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Chem Biol Interact. 2016 Jul 25;254:231-46. doi: 10.1016/j.cbi.2016.06.003. Epub 2016 Jun 14.

Effects of pesticide mixtures in human and animal models: An update of the recent literature.

Author information

1
ToxAlim, Research Center in Food Toxicology, National Institute for Agricultural Research (INRA) UMR 1331 INRA/INP/UPS, BP 93173, 180 chemin de Tournefeuille, Toulouse, France.
2
Ministère de l'agriculture, de l'agroalimentaire et de la forêt, 78 rue de Varenne, 75349, Paris, France.
3
ToxAlim, Research Center in Food Toxicology, National Institute for Agricultural Research (INRA) UMR 1331 INRA/INP/UPS, BP 93173, 180 chemin de Tournefeuille, Toulouse, France. Electronic address: laurence.payrastre@toulouse.inra.fr.

Abstract

This review aims to provide an update on our current knowledge of the various effects of pesticide cocktails. We have collected data from studies conducted in mammalian models in vitro and in vivo that was published between 2000 and 2014. All ecotoxicological studies were voluntarily excluded. Cocktail effects were classified according to how they had been classified by each author. The frequency of the various cocktail effects and the classes and chemical families of pesticides involved in the observed effects were assessed. When focusing on the function of pesticides (i.e. herbicide, insecticide or fungicide), 46% of the mixtures contained insecticides alone, 15% fungicides alone, and 4.5% herbicides alone. Mixtures with effects associated with neurotoxicity were mainly composed of insecticides, and most studies on the effects of fungicide mixtures (90%) were associated with effects on endocrine regulation and/or reproduction. Dose addition was observed with each kind of mixture except herbicide combinations. In contrast, synergic interactions or greater-than-additive effects were mainly reported for insecticide mixtures. There were few examples of potentiating and antagonistic interactions. We have identified chemical families of compounds specifically involved in synergy, addition, potentiation and antagonism, and those that do not interact when combined. The chemical families identified as being involved in synergy are in agreement with data from another recently published compilation of ecotoxicological studies. For most mixtures investigated, further validation data is still needed from experiments using other compounds and other experimental models but this update provides useful information to help in human health risk assessments.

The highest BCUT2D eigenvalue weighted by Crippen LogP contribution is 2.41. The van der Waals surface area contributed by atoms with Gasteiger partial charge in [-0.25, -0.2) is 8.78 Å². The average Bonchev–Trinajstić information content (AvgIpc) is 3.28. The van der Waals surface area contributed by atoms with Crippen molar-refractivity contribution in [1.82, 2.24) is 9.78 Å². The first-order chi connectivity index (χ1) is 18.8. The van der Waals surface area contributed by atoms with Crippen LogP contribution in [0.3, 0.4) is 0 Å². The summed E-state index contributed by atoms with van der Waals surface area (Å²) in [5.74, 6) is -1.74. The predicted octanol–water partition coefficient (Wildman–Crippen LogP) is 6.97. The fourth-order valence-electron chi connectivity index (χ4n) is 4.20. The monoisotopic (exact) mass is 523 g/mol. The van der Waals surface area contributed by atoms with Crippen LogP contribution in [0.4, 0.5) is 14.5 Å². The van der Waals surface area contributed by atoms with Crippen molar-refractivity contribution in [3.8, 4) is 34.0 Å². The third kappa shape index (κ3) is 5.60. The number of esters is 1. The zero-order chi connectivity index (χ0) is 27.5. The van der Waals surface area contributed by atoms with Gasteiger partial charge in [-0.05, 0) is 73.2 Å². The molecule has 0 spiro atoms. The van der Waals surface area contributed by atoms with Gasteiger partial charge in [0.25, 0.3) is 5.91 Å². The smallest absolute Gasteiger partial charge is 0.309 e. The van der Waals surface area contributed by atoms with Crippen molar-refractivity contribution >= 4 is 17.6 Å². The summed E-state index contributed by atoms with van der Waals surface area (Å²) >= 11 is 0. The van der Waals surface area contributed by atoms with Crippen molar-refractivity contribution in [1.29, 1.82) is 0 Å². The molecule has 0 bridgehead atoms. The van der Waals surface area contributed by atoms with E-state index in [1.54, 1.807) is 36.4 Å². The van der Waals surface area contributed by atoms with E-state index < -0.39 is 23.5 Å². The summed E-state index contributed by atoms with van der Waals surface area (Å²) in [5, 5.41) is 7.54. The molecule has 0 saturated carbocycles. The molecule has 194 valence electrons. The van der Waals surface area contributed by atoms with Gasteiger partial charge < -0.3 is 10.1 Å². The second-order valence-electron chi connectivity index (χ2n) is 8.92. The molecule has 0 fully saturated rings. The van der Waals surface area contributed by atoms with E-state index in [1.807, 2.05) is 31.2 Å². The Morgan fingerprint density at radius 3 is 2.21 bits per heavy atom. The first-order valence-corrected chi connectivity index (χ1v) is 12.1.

KEYWORDS:

Addition; Antagonism; Cocktail effect; Interaction; Pesticides; Synergy

PMID:
27312199
DOI:
10.1016/j.cbi.2016.06.003
[Indexed for MEDLINE]

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